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Full text of "Financial section and warrant for the annual town meeting"

Financial Section & Warrant for the 
1974 Annual Town Meeting 



The art work on the cover 
of this report has' been 
done by Gillian Frazier. 



TOWN OF LINCOLN 



REPORT 
of the 
FINANCE COMMITTEE 



1973 



REPORT OF THE FINANCE COMMITTEE 




Cartoon Courtesy of The New Yorker Magazine 



1 



REPORT 
of the 
FINANCE COMMITTEE 



1974-75 Budget 

The budgeting process for 1974-75 has been a real challenge. For 
the first time in history the Town has had to finalize its budget five 
months prior to the beginning of the fiscal year. In addition, our last 
budget was an eighteen-month budget, and it is difficult to determine ex- 
penditures for the twelve-month period ending June 30, 1974. Add an in- 
flation factor of 8.5% for 1973 and an unknown factor for 1974 to the 
problems caused by the change in the budgeting cycle, and the challenge 
becomes quite evident. 

Nevertheless, the town boards have tried to meet this challenge, and 
the Finance Committee has tried to control our own town inflation. Early 
in November, the Finance Committee issued guidelines for budget increases. 
At that time, the National Cost of Living Index had increased 7% from the 
prior year and, although we did not have current information for Boston 
at that time, comparison of prior quarterly figures showed that this area 
was increasing at about the same rate. Recognizing that the town is no 
different from everyone else, we established our guidelines on the basis 
that they could be met by town agencies without requiring a reduction of 
town services. Therefore, we set a guideline for budget increases (ex- 
cluding fv.el and utilities) of 6% for all town agencies and 7% per pupil 
for the schools, which face some unique problems in maintaining quality 
while enrollment is declining. At that point in time, we believed that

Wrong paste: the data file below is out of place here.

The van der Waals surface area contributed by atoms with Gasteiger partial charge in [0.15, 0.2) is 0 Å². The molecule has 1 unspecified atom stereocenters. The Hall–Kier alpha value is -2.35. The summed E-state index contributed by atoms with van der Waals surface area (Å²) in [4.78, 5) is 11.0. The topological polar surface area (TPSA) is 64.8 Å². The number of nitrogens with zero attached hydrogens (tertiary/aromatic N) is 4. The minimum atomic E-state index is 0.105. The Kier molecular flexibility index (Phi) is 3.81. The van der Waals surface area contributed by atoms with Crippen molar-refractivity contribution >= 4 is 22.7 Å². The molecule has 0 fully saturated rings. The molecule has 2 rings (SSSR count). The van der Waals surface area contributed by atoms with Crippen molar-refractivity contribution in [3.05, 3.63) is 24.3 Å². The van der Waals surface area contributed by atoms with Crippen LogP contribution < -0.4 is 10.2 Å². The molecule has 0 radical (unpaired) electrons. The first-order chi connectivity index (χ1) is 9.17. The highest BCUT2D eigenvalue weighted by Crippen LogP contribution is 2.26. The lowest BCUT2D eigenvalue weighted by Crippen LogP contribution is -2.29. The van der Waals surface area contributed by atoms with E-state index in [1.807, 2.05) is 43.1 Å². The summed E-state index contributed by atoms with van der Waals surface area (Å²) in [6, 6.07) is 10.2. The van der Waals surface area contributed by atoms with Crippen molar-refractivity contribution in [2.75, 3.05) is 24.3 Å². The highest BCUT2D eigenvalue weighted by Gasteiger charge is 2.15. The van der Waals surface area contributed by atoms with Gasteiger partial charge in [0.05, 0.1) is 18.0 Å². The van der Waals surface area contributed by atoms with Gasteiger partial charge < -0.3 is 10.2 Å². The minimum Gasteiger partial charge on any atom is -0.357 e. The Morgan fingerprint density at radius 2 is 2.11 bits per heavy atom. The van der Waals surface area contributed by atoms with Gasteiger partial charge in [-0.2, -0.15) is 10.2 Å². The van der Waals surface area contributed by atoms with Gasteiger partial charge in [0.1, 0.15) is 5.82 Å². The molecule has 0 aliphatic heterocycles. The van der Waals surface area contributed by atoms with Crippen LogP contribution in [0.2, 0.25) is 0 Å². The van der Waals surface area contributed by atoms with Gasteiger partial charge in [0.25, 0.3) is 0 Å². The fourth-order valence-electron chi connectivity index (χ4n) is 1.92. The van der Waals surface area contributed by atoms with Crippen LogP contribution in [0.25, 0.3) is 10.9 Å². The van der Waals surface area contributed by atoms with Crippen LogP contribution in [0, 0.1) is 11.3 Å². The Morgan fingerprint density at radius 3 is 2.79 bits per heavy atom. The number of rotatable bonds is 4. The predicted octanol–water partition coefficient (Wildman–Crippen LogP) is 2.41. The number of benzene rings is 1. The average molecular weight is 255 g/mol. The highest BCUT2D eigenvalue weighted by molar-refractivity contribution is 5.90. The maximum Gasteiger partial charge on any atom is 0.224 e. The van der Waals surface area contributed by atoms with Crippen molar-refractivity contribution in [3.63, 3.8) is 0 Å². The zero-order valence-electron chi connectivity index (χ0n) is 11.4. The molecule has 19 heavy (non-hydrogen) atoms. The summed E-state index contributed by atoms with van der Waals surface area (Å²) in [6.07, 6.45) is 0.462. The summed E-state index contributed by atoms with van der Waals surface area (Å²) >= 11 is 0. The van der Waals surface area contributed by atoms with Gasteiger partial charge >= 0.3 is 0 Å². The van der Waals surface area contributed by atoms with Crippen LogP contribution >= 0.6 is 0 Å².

such increases would meet our goal of providing the same town services at 
an increased cost which was below the rise in t\ye cost of living. 

In less than three months the economy has proved us wrong. The 
latest available data shows that the cost of living rose 8.8% in 1973 and 
from our personal observations is still rising. Reluctantly, and with 
the taxpayers' interests in mind, we have increased our guidelines to 7.5% 
for town agencies and 8.8% per pupil for the schools. These guidelines 
seem more appropriate today to accomplish our goals of November. 

The 1974-75 budget projects an increase in town spending of $435,667, 
or 12.6%. While this budget, at first glance, appears to be exorbitant, 
we would like to direct your attention to Table 1, which summarizes the 
budget, in order to put it in better perspective. As you can see from 
this table, we have expanded the information contained therein this year 
to include "adjustments", and we have computed the percentage increases 
based upon the adjusted incrjases. We have done this to give you a better 
picture of the actions of the town boards in setting their budgets, not to 
deceive you into thinking that "everything is beautiful". 



2 





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3 



Before you ask the "Town Fathers" for their heads, let us explain 
that our "adjustments" represent increases which have been predetermined, 
prior to the setting of budgets, and could not be affected in the budget- 
ing process. There are -two causes for these adjustments as described be- 
low: 

1) Elementary and High School budgets contain an increase for 
teachers' salaries of $151,693, resulting from a change in the law regard- 
ing the budgeting of teachers' salaries for July and August. The problem 
arises from the fact that a teacher's salary year is September 1 to August 
31, while the budget year is July 1 - June 30, and teachers can elect to 
be paid on a 12 month basis. Because previous budgets were prepared on 

a calendar year, prior to our 18-month budget there was no problem. How- 
ever, when we switched to a June 30 fiscal year, the question of July and 
August salary payments arose and it was determined that they could be ex- 
cluded from the 1973-74 budget. At the request of the Finance Committee, 
both the Elementary and High School Committees reduced their 1973-74 bud- 
gets for these estimated payments, $40,000 and $35,896 (Lincoln's share) 
respectively. Later in 1973, however, the law was changed specifically 
requiring the inclusion of all teachers' salaries through August of 1975 
in the budget for 1974-75, whether or not they are paid before June 30, 
1975. The result of this change is that we, the taxpayers, benefitted 
this year by paying no July-August salaries, but we will have to pay July- 
August salaries for two years in the coming year. The calculation for 
the Elementary School adjustment is shown below: 

1973-74 1974-75 Increase 

Actual Budget for school